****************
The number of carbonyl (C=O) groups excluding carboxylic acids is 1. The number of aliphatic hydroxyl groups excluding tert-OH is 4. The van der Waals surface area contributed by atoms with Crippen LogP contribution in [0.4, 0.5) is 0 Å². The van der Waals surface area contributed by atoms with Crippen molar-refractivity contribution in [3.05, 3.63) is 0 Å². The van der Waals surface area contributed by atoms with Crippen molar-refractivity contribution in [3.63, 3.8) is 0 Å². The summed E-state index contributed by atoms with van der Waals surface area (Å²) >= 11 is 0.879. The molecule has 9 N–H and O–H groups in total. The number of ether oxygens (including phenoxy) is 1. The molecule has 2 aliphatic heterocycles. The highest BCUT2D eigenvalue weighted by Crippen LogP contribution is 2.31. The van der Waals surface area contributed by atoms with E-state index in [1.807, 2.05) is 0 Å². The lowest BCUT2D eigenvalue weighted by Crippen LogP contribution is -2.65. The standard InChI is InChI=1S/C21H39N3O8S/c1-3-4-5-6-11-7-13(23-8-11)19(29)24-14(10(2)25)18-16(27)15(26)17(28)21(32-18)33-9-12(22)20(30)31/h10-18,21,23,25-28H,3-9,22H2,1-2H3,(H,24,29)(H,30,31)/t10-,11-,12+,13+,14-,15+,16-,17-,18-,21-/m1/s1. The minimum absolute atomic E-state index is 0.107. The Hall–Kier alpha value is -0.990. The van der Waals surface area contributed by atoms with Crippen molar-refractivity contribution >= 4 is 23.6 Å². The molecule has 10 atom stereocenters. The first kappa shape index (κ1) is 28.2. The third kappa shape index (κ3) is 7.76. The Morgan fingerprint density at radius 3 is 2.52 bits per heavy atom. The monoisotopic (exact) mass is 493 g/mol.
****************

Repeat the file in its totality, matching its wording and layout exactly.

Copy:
The number of carbonyl (C=O) groups excluding carboxylic acids is 1. The number of aliphatic hydroxyl groups excluding tert-OH is 4. The van der Waals surface area contributed by atoms with Crippen LogP contribution in [0.4, 0.5) is 0 Å². The van der Waals surface area contributed by atoms with Crippen molar-refractivity contribution in [3.05, 3.63) is 0 Å². The van der Waals surface area contributed by atoms with Crippen molar-refractivity contribution in [3.63, 3.8) is 0 Å². The summed E-state index contributed by atoms with van der Waals surface area (Å²) >= 11 is 0.879. The molecule has 9 N–H and O–H groups in total. The number of ether oxygens (including phenoxy) is 1. The molecule has 2 aliphatic heterocycles. The highest BCUT2D eigenvalue weighted by Crippen LogP contribution is 2.31. The van der Waals surface area contributed by atoms with E-state index in [1.807, 2.05) is 0 Å². The lowest BCUT2D eigenvalue weighted by Crippen LogP contribution is -2.65. The standard InChI is InChI=1S/C21H39N3O8S/c1-3-4-5-6-11-7-13(23-8-11)19(29)24-14(10(2)25)18-16(27)15(26)17(28)21(32-18)33-9-12(22)20(30)31/h10-18,21,23,25-28H,3-9,22H2,1-2H3,(H,24,29)(H,30,31)/t10-,11-,12+,13+,14-,15+,16-,17-,18-,21-/m1/s1. The minimum absolute atomic E-state index is 0.107. The Hall–Kier alpha value is -0.990. The van der Waals surface area contributed by atoms with Crippen molar-refractivity contribution >= 4 is 23.6 Å². The molecule has 10 atom stereocenters. The first kappa shape index (κ1) is 28.2. The third kappa shape index (κ3) is 7.76. The Morgan fingerprint density at radius 3 is 2.52 bits per heavy atom. The monoisotopic (exact) mass is 493 g/mol.